Inter-Research > AME > v23 > n2 > p147-161  
Aquatic Microbial Ecology

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AME 23:147-161 (2001)  -  doi:10.3354/ame023147

Seasonal succession and taxon-specific bacterial grazing rates of heterotrophic nanoflagellates in Lake Constance

Ernst-Josef Cleven*, Thomas Weisse**

Limnological Institute, University of Konstanz, PO Box 5560, 78457 Konstanz, Germany
Present addresses: *Zoological Institute, Department of General Ecology and Limnology, University of Köln, 50923 Köln, Germany. E-mail: **Institute for Limnology of the Austrian Academy of Sciences, Mondseestr. 9, 5310 Mondsee, Austria

ABSTRACT: We investigated the taxonomic composition of the heterotrophic nanoflagellate (HNF) assemblage and its taxon-specific bacterial grazing rates in Lake Constance (Germany) over the course of 1 yr. Bacterial grazing rates were measured using natural fluorescently labelled bacteria (FLB) and compared to bacterial production estimated by the uptake of 14C-leucine incorporation. Glutaraldehyde-fixed, DAPI-stained flagellates were counted using epifluorescence microscopy. Based on annual averages, small species such as Spumella sp. (2 to 6 μm) were the most numerous HNF and the dominant bacterivores. Larger flagellates such as Kathablepharis sp. contributed significantly to total HNF biomass, in particular during spring, but were relatively unimportant as bacterial grazers. The HNF community structure changed during the transition from the phytoplankton spring bloom to the clearwater phase, with small flagellates such as heterokonts, kinetoplastids and choanoflagellates becoming increasingly abundant. The flagellate community composition was more diverse during summer and autumn than in spring. Per capita ingestion rates ranged from 0 to 31 bacteria HNF-1 h-1 and changed seasonally up to 10-fold within a given taxon. Mixotrophic species contributed little to total bacterivory. We provide evidence that the relative significance of bacterial ingestion by a given flagellate taxon may change seasonally. Based upon our experimental results, we discuss potential shortcomings inherent in the FLB technique.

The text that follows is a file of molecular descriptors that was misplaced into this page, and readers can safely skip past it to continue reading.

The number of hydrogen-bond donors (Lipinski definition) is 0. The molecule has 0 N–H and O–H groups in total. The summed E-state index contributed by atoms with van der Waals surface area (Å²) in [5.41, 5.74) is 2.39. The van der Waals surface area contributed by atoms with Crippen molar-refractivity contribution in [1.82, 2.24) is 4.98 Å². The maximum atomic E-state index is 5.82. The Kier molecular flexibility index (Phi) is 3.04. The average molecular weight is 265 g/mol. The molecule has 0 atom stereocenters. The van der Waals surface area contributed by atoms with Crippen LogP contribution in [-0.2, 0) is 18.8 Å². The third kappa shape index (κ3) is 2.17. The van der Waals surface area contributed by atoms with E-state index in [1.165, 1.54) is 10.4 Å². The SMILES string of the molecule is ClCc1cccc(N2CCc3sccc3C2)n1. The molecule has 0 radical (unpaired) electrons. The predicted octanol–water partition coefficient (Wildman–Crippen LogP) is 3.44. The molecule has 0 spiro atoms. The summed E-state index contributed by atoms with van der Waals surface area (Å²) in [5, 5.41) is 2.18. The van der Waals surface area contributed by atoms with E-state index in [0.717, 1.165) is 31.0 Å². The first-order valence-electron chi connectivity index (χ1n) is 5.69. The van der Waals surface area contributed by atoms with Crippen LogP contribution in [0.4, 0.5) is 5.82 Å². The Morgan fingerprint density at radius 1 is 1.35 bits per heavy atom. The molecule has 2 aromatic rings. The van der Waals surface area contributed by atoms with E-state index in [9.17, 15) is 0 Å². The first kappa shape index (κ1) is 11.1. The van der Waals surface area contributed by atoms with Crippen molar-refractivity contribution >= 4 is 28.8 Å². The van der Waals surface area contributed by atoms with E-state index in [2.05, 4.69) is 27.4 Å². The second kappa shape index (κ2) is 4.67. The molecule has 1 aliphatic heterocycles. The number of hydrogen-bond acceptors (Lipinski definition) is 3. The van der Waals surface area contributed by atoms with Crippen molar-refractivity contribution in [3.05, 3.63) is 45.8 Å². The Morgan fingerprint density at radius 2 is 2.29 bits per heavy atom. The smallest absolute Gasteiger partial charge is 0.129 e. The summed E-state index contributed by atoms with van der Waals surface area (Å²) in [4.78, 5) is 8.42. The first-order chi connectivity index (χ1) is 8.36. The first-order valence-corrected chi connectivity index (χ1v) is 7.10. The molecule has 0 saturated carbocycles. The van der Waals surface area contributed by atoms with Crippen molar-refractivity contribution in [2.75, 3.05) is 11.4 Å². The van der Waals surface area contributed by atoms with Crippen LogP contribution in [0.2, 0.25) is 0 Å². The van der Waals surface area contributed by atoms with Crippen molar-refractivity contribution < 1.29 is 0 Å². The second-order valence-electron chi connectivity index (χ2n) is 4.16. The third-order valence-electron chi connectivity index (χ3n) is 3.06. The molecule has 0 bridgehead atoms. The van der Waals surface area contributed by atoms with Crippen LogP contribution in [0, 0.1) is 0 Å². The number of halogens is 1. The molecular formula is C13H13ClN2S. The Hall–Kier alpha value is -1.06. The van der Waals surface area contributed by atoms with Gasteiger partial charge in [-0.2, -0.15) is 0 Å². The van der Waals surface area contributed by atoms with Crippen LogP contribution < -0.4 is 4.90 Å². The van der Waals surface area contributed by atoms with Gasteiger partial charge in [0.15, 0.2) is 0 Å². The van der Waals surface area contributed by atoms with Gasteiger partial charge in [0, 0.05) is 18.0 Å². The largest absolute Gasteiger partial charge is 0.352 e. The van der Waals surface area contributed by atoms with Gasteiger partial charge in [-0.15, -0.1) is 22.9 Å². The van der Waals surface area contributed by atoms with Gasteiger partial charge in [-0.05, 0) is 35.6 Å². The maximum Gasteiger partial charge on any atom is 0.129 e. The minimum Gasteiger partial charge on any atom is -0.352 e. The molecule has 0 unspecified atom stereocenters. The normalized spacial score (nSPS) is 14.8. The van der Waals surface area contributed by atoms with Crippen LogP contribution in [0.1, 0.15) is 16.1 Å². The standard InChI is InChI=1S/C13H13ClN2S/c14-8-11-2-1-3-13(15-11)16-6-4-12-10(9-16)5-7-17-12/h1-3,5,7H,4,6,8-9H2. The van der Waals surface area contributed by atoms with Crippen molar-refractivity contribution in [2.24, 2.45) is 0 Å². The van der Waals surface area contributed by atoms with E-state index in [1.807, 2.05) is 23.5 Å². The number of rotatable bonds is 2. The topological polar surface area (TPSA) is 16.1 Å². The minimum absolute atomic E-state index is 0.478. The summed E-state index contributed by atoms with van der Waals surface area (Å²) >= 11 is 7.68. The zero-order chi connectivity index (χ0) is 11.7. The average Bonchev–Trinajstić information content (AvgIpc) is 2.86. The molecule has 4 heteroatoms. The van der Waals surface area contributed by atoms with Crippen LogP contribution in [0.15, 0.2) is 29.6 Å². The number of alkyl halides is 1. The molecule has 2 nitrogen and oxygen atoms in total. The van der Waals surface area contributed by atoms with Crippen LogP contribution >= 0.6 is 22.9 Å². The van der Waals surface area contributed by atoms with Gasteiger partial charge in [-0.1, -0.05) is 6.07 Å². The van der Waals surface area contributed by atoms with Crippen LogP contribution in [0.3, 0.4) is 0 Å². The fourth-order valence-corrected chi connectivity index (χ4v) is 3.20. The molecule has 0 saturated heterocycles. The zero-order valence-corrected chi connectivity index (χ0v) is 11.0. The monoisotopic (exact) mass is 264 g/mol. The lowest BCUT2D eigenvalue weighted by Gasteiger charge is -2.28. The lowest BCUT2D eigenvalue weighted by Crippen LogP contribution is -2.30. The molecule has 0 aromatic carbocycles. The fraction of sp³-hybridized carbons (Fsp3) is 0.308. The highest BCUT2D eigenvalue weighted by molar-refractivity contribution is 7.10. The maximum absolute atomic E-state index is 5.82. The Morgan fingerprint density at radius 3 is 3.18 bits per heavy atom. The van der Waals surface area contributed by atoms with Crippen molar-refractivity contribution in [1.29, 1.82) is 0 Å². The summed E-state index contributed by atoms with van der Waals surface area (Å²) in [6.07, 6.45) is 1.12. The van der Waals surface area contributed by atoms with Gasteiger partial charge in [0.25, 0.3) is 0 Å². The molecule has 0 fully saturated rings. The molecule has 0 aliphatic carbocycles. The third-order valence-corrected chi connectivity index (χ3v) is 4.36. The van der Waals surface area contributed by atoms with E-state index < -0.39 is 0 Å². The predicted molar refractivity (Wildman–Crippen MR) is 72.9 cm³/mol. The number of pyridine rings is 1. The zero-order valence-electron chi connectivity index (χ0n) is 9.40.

KEY WORDS: Heterotrophic nanoflagellates (HNF) · Seasonal succession · FLB · Grazing rate · Negative binomial distribution · Lake Constance

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